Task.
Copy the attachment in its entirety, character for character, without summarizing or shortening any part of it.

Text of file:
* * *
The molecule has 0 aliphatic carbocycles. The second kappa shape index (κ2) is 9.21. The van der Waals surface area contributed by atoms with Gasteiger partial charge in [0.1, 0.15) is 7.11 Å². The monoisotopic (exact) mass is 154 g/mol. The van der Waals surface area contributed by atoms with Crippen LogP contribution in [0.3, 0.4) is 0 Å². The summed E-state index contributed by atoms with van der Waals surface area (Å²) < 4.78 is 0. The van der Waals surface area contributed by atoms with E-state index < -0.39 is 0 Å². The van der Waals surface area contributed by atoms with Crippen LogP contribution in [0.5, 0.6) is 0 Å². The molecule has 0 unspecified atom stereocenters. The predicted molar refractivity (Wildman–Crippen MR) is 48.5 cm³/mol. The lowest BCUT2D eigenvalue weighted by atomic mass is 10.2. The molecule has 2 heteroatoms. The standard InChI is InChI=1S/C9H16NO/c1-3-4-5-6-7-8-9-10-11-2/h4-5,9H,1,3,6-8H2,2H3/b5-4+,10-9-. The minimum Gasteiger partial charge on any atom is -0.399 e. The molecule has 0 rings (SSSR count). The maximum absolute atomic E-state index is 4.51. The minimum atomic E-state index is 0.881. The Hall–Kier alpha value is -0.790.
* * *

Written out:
The molecule has 0 aliphatic carbocycles. The second kappa shape index (κ2) is 9.21. The van der Waals surface area contributed by atoms with Gasteiger partial charge in [0.1, 0.15) is 7.11 Å². The monoisotopic (exact) mass is 154 g/mol. The van der Waals surface area contributed by atoms with Crippen LogP contribution in [0.3, 0.4) is 0 Å². The summed E-state index contributed by atoms with van der Waals surface area (Å²) < 4.78 is 0. The van der Waals surface area contributed by atoms with E-state index < -0.39 is 0 Å². The van der Waals surface area contributed by atoms with Crippen LogP contribution in [0.5, 0.6) is 0 Å². The molecule has 0 unspecified atom stereocenters. The predicted molar refractivity (Wildman–Crippen MR) is 48.5 cm³/mol. The lowest BCUT2D eigenvalue weighted by atomic mass is 10.2. The molecule has 2 heteroatoms. The standard InChI is InChI=1S/C9H16NO/c1-3-4-5-6-7-8-9-10-11-2/h4-5,9H,1,3,6-8H2,2H3/b5-4+,10-9-. The minimum Gasteiger partial charge on any atom is -0.399 e. The molecule has 0 rings (SSSR count). The maximum absolute atomic E-state index is 4.51. The minimum atomic E-state index is 0.881. The Hall–Kier alpha value is -0.790.